After arranging a journey, don't forget to share photos and emotions. Source: Alamy / Legion Media
Russia’s capacity to inspire is matched only by its ability to infuriate. With its cultural treasures housed in institutions that do not always boast the friendliest of services, and its natural ones spread over nine time zones, Russia usually gives first-time visitors a challenging introduction. But with the emergence of online apps, communities and resources conceived by its tech-savvy new generation, getting to know Russia is becoming easier by the minute.
Before You Arrive:
Getting a visa
Getting a Russian visa can be expensive and difficult. But if you are well prepared, you should get through the border without a hitch. Try Visit Russia for assistance. It is a comprehensive site that provides information and assistance while applying for travel documents.
A few years ago travellers had to buy tickets and view train timetables at the station – a nerve-wracking prospect even for Russian-speakers. But the quality of life for foreign tourists in Russia has improved: now you can do it on the website of Russian Railways. Domestic and international flights can be purchased from a smartphone at Any Way, Any Day and from the AppStore or Google Play. The Any Way app offers 15% discounts on hotels booked using certain mobile phones.
During Your Trip:
City guide apps are replacing guidebooks in helping tourists to plan day trips. The Calvert Journal City Guide App has recommendations for what to eat, drink and buy, and where to visit, stay and party, in a number of Russia’s major cities. The guides are compiled by local experts, but are available in English, with a focus on the creative sides of each town. They help users make cultural discoveries that were concealed from previous generations of travellers: besides insights into Moscow and St. Petersburg’s underground scenes,visitors to the Urals can find the address of a secret “speakeasy” cocktail bar in Perm that many of the city’s residents have never heard of, and guests to Kazan can be treated to a performance of Tatar fairy tales at the local puppet theatre.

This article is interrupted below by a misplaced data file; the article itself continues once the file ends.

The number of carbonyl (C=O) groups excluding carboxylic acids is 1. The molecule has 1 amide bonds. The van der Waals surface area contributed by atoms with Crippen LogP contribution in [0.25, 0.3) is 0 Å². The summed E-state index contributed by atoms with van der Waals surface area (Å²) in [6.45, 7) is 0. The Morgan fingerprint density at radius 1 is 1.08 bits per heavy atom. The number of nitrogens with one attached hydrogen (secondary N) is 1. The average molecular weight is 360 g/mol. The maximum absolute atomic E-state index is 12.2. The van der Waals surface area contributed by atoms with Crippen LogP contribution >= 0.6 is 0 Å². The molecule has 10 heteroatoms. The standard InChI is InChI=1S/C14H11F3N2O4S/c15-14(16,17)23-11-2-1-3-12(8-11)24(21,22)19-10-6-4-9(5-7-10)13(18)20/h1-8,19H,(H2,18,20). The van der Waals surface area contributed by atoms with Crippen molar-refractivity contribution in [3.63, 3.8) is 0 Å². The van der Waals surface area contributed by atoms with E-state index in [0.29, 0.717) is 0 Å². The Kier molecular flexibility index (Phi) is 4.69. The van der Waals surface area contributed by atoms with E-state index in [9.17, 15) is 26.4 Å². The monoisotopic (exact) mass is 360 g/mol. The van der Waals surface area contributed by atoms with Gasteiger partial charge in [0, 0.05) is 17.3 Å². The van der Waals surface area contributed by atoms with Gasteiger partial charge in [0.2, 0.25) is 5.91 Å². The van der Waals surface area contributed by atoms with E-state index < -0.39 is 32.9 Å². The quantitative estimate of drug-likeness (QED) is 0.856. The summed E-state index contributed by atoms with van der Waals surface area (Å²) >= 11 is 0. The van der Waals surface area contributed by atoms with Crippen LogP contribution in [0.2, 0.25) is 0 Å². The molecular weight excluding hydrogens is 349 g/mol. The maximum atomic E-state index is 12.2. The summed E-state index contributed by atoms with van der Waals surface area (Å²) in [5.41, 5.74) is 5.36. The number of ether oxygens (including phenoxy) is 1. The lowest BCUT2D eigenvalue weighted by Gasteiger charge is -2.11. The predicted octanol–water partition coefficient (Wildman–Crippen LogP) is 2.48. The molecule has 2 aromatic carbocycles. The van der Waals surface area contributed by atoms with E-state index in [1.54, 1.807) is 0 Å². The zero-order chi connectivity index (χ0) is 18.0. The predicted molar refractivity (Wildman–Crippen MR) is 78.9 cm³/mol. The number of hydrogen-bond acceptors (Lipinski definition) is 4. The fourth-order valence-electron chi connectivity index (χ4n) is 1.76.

For help in finding your way
from point A to point B in Russia there is 2-Gis, a street map app with over 250
Russian towns available on it. This app also shows the locations of such places
as pharmacies and Internet cafes. Its reliance on a Wi-Fi connection means that
it won’t help you find your way out of the Siberian Taiga, but if you find
yourself lost on the outskirts of Yaroslavl it can take you to a cup of coffee,
then a train back to Moscow.
The last time I was in Moscow, while struggling to find my way in the metro I felt a bit envious of the homeless dogs on Sokolnicheskaya line. They got on the train at certain stations just like human passengers, and seemed to know exactly where to get off. For a smooth journey across an unknown city, the Yandex Metro App will plot a routethrough the metro systems of Moscow and St. Petersburg. The app works without an internet connection. Perhaps inspired by the homeless dogs, it will even tell you which train carriage you need to sit in to exit at the right end of the platform when you arrive at your station.
Even with technology to help navigate Russia’s perplexing streets and transport systems, travelling there is daunting if you don’t speak the language. The translation app developed by the website Academic (can be downloaded for Android and iPhone here), does help somewhat in breaking down the language barrier. Academic will translate any Russian word or phrase if it can be copy-pasted into the app, and gives the Russian translation of any word of phrase in English (even if you can’t read the Cyrillic, you can show your smartphone’s screen to someone who can).
At the end of your trip:
You can use apps after returning from Russia to publish photos and travel tales, or to share tips with other travellers preparing for a similar journey. Global travel communities such as Triposo produce guides created by its users, where people who have recently visited Russia can upload their itinerary for others to follow. The fewer tourists visit a city, the fewer Triposo recommendations it has, so contributions from beyond Moscow and St. Petersburg are particularly in demand.
Unsatisfied customers, which Russia has been known to produce from time to time, can now gain electronic revenge for disappointing meals and rude service by going on Gvidi. Designed as a platform to review cafes and restaurants, it is an opportunity to name and shame the establishments that left a bad taste in your mouth.
The best photographs and memories from a journey to Russia can be kept together on another global community,TravelBlog. Travelblog – one of the world’s largest travel-writing audiences with nearly a quarter of a million users – supports the Cyrillic alphabet so blogs can be written in Russian. The site’s forums have a dedicated Russia section.
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